876 F2d 895 Robbins v. Secretary of Health and Human Services
876 F.2d 895
Betty M. ROBBINS, Plaintiff-Appellant,
SECRETARY OF HEALTH AND HUMAN SERVICES, Defendant-Appellee.
United States Court of Appeals, Sixth Circuit.
June 14, 1989.
NOTICE: Sixth Circuit Rule 24(c) states that citation of unpublished dispositions is disfavored except for establishing res judicata, estoppel, or the law of the case and requires service of copies of cited unpublished dispositions of the Sixth Circuit.
Before KEITH and ALAN E. NORRIS, Circuit Judges, and GEORGE CLIFTON EDWARDS, Jr., Senior Circuit Judge.
Plaintiff Betty M. Robbins ("Robbins") appeals from the district court's order granting summary judgment in favor of the Secretary. For the reasons set forth below, we AFFIRM.
Robbins filed an application for disability benefits on February 27, 1986. She alleged disability commencing July 1, 1985, due to Crohn's Disease, persistent hepatitis, severe hypertension, menopausal syndrome and hyperlipidemia. Robbins' application was denied initially and upon reconsideration by the Social Security Administration.
A hearing was held before an Administrative Law Judge ("ALJ"). On June 26, 1987, the ALJ again denied Robbins' application for disability benefits. The ALJ concluded that Robbins has the residual functional capacity to perform a limited range of sedentary work "which is similar to that which she performed in her past relevant work as a school secretary, but which is located in a clean air environment." The determination of the ALJ became the final decision of the Secretary when the Appeals Council denied review on September 8, 1987.
Robbins then filed suit in the United States District Court for the Eastern District of Michigan, seeking judicial review of the Secretary's decision pursuant to 42 U.S.C. Sec. 405(g). After the case was referred to a magistrate, both parties filed motions for summary judgment. The magistrate found that substantial evidence supports the Secretary's decision that Robbins is not disabled and recommended that the Secretary's motion for summary judgment be granted. Robbins' objections to the magistrate's report and recommendation ("the magistrate's report") were not challenged. On July 5, 1988, the district court issued an order accepting the magistrate's report, and granting summary judgment in favor of the Secretary.
On appeal, Robbins raises the single contention that the district court erred by failing to make a de novo review of each argument she advanced in her objections to the magistrate's report. We find Robbins' assignment of error to be unpersuasive.
Our review of the Secretary's decision is limited to determining whether there is substantial evidence in the record to support the findings. " 'Substantial evidence' means 'more than a mere scintilla. It means such relevant evidence as a reasonable mind might accept as adequate to support a conclusion.' " Kirk v. Secretary of Health & Human Services, 667 F.2d 524, 535 (6th Cir.1981), cert. denied, 461 U.S. 957 (1983) (citations omitted).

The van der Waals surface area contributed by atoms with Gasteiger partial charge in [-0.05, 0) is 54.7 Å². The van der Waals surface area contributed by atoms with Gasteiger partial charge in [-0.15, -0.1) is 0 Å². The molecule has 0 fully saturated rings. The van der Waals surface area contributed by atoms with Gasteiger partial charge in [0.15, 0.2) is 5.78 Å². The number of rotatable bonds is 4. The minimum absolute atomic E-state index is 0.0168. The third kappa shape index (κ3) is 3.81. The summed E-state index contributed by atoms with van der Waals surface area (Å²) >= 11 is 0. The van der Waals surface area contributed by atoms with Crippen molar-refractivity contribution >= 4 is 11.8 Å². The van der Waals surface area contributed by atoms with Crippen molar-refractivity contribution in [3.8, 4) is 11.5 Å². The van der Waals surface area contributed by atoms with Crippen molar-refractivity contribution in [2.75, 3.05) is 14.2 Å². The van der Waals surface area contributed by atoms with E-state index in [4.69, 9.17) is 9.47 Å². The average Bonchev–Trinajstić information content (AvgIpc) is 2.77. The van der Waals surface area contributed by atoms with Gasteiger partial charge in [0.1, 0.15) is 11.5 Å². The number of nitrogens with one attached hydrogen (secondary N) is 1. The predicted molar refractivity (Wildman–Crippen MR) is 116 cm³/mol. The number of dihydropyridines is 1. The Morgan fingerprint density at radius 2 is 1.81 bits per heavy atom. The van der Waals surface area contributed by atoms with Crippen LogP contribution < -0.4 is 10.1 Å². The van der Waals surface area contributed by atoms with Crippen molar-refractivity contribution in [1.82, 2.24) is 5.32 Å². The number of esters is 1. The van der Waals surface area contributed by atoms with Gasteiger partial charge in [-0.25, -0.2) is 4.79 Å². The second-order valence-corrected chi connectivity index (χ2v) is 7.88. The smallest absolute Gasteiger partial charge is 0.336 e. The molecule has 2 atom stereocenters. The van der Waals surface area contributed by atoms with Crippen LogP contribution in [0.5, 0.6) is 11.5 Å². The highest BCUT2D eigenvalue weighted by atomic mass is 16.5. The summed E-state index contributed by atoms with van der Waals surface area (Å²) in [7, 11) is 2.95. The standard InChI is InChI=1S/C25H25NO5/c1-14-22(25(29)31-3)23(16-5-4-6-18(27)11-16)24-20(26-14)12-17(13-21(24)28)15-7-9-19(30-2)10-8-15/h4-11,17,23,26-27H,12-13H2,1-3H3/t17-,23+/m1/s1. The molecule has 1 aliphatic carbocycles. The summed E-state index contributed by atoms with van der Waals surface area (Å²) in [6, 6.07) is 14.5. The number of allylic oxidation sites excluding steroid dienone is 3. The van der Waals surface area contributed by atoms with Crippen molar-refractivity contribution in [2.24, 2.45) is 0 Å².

In Maziarz v. Secretary of Health and Human Services, 837 F.2d 240 (6th Cir.1987), a social security applicant argued that the district court erred by failing to detail its justifications for rejecting a magistrate's report in favor of the applicant. See id. at 243-44. Rejecting the applicant's argument, we re-examined the parameters of appellate review in cases arising under 42 U.S.C. Sec. 405(g):
[T]his court's function is limited to a determination of whether the Secretary's factual findings are supported by substantial evidence on the record as a whole. In light of the nature and scope of our review, we find that the district court's failure to set forth specific findings does not hinder our ability to review the merits of this case nor does it require a remand.
Id. at 244.
In the case at bar, as in Maziarz, this court retains the ability to review the final decision of the Secretary. Even though the district court's order did not contain an exhaustive discussion of Robbins' objections to the magistrate's report, Robbins' case has not been deprived of appellate review.
Contrary to Robbins' arguments, she was not entitled to have the district court conduct a de novo review of each of the points raised in her objections to the magistrate's report. The phrase "de novo determination" refers only to matters involving disputed facts. See Mira v. Marshall, 806 F.2d 636, 637 (6th Cir.1986) (quoting Gioisa v. United States, 684 F.2d 176, 179 (1st Cir.1982)). However, cases such as Robbins', which arise under 42 U.S.C. Sec. 405(g) and are resolved on motions for summary judgment, do not, by definition, involve disputed facts. Fed.R.Civ.P. 56. Because Robbins' case only involved disputed issues of law, de novo review of the facts was not necessary.
Accordingly, we hold that substantial evidence exists to support the decision of the Secretary that Robbins retains the residual functional capacity to perform a limited range of sedentary work. The order of the district court is AFFIRMED.